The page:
By Stanley Lubman, The Wall Street Journal
Three years ago the people in the village of Wukan overthrew the government in violent revolt to protest against sales of misappropriated land. The provincial government agreed to allow a democratic election, and Wukan was viewed by some as a possible harbinger of reform.
Now a new village election is nearing, but the tale it tells is a familiar one of control and corruption.
In 2011, Wukan, a village of 20,000 in Guangdong province, was the scene of unusual drama when villagers overthrew local leaders to protest illegal confiscations of their land. After a stand-off with local police, the provincial government agreed to investigate the claims of illegality and to permit residents to elect a new village committee.
Village elections have been around for decades in China. But in the 2012 election in Wukan, protest leaders won, replacing the overthrown village government in a result tolerated by Beijing. A new election, the first since 2012, will be held on March 31 and April 1, but this time the Chinese Communist Party is reasserting control, stifling local protests and handing out money to the village in the interest of “stability maintenance.”
The villagers, meanwhile, are disillusioned by their failure to regain most of the land that the former village government illegally seized. Since the 2012 election, there has been no progress on the land claims, and hopes that “democracy” might change the situation have faded.
Last month, the leader of the 2011 revolt, who was elected as village leader in 2012, said he “regrets” getting involved.
In January, it was reported that the village committee was not disclosing details about discussions with higher-level officials, and that one leader of the revolt had “lost faith” in democracy. Earlier this week that leader, Zhuang Liehong, spoke in New York, declaring that he would seek political asylum in the U.S. as someone who “would be the target of political persecution” if he didn’t leave China.
Earlier this month, it was reported that a village boss ousted in 2011 will return to Wukan as deputy Party secretary, appointed by authorities in Donghai township, the next level of government above Wukan.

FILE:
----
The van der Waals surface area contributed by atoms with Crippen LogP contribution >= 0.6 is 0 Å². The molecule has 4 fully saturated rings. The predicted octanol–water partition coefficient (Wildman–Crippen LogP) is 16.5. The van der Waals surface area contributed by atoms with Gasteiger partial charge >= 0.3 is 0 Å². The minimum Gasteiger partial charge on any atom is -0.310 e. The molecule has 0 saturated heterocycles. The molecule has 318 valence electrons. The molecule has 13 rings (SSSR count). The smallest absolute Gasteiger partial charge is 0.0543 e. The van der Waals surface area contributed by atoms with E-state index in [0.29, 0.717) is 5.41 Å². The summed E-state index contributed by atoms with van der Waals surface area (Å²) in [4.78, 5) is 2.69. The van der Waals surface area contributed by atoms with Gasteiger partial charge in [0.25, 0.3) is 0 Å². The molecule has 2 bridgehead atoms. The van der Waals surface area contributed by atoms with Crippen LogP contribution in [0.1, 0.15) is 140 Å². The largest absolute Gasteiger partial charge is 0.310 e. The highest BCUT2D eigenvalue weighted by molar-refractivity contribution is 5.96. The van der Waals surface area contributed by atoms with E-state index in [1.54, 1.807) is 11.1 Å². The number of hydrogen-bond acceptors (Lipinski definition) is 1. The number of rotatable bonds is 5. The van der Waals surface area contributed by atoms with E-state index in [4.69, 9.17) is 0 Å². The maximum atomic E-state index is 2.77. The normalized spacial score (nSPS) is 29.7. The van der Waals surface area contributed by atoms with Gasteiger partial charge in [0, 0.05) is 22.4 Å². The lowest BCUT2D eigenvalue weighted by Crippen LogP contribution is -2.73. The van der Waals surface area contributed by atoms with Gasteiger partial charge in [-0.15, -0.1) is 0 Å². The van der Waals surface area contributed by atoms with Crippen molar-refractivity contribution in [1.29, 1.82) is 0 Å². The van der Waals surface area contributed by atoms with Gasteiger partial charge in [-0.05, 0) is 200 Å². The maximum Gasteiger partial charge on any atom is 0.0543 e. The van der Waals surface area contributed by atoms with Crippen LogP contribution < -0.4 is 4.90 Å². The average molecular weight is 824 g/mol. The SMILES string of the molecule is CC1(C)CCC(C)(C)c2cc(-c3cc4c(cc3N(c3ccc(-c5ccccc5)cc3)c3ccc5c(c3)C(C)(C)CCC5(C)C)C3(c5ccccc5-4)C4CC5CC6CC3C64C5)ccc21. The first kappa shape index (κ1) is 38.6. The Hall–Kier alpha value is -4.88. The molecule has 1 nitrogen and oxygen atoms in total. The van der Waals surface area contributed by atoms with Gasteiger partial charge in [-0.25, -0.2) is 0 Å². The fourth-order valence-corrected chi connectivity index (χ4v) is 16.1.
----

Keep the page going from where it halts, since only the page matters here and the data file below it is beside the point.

The bad news keeps coming as the new village election nears. The village has just elected an 11-member committee that will organize and oversee the election, but one man interviewed said three of the candidates for the 11-member committee had “vested interests” in the disputed land sales.
More recently reported news carries mixed messages: On March 15, Yang Semao, a deputy chief of the current Wukan village committee who had helped to lead the original protest in 2011, was arrested on suspicion of taking bribes in village projects. But he was released on bail the next day. Xinhua also reminded readers that after the 2012 elections, several former Wukan officials were expelled from the CCP for corruption and “election-rigging.”
The same report stated that 333 hectares of land that had been “illegally transferred, allotted or left idle” had been returned to the village over the past two years. But this is not fresh news: The return of 824 acres— almost exactly equivalent to the “330 hectares”—was announced in February 2013. The report closed by saying provincial and city governments have “also earmarked tens of millions of yuan for improving the villagers’ livelihood.”
On March 19, another deputy village chief elected in 2012 was arrested and will be investigated for alleged bribery in connection with public projects. The report on the arrest repeated the statements about the release of land and the allocation of funds to the village.
The Party seems to be trying to balance the pursuit of the leaders of the original revolt with reminders to the villagers that some of their demands have been met. These most recent reports have a curious ring, because the Party seems to be repeating year-old news to make it relevant today. Do Party-state officials hope they can pay to erase memories of the revolt and the loss of the land? For what purpose would the newly allocated funds be used? There is no mention of paying the original owners of the land.
Some Chinese commentators, perhaps echoing the Party line, do not view the Wukan protests as a call for democracy. One noted that “successful [economic] bottom-up efforts” need central government support to succeed, while political reform must be “top-down.”
A Fudan University professor argued that “Wukan’s true problem is the capitalization of land, but media hyped it as democracy.” And a professor at Sun Yat-Sen University in Guangzhou said the land issues depend on a “compromise between the central government and Wukan leaders,” adding that “villagers are not interested in democracy if there is no economic interest.”
Regardless of the outcome of the election later this month, Wukan seems fated to be remembered, if at all, as a failed attempt to remedy the illegality of village leaders, with no prospect of being used as a model for reducing well-known social contradictions in rural China.